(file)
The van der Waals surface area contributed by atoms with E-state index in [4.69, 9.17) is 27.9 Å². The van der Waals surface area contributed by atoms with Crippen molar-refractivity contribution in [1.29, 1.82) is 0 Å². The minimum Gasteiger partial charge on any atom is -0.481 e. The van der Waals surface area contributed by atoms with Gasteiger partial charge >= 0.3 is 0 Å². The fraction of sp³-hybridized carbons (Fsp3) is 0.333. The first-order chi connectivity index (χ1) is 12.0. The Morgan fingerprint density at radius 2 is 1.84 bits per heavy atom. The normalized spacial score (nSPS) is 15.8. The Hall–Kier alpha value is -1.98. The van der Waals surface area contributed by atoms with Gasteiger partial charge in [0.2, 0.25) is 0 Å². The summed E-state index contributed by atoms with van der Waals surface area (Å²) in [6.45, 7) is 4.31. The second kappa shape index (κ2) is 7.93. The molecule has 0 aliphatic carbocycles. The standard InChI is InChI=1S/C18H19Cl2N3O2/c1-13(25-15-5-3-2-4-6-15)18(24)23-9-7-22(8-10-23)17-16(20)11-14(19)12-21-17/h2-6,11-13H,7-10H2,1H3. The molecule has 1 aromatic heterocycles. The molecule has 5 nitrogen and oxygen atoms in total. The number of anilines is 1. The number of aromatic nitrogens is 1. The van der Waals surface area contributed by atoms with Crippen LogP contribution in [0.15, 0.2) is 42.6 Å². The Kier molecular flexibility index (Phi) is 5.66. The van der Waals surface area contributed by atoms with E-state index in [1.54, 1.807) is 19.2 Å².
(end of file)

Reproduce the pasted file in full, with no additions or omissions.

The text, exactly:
The van der Waals surface area contributed by atoms with E-state index in [4.69, 9.17) is 27.9 Å². The van der Waals surface area contributed by atoms with Crippen molar-refractivity contribution in [1.29, 1.82) is 0 Å². The minimum Gasteiger partial charge on any atom is -0.481 e. The van der Waals surface area contributed by atoms with Gasteiger partial charge >= 0.3 is 0 Å². The fraction of sp³-hybridized carbons (Fsp3) is 0.333. The first-order chi connectivity index (χ1) is 12.0. The Morgan fingerprint density at radius 2 is 1.84 bits per heavy atom. The normalized spacial score (nSPS) is 15.8. The Hall–Kier alpha value is -1.98. The van der Waals surface area contributed by atoms with Gasteiger partial charge in [0.2, 0.25) is 0 Å². The summed E-state index contributed by atoms with van der Waals surface area (Å²) in [6.45, 7) is 4.31. The second kappa shape index (κ2) is 7.93. The molecule has 0 aliphatic carbocycles. The standard InChI is InChI=1S/C18H19Cl2N3O2/c1-13(25-15-5-3-2-4-6-15)18(24)23-9-7-22(8-10-23)17-16(20)11-14(19)12-21-17/h2-6,11-13H,7-10H2,1H3. The molecule has 1 aromatic heterocycles. The molecule has 5 nitrogen and oxygen atoms in total. The number of anilines is 1. The number of aromatic nitrogens is 1. The van der Waals surface area contributed by atoms with Crippen LogP contribution in [0.15, 0.2) is 42.6 Å². The Kier molecular flexibility index (Phi) is 5.66. The van der Waals surface area contributed by atoms with E-state index in [1.54, 1.807) is 19.2 Å².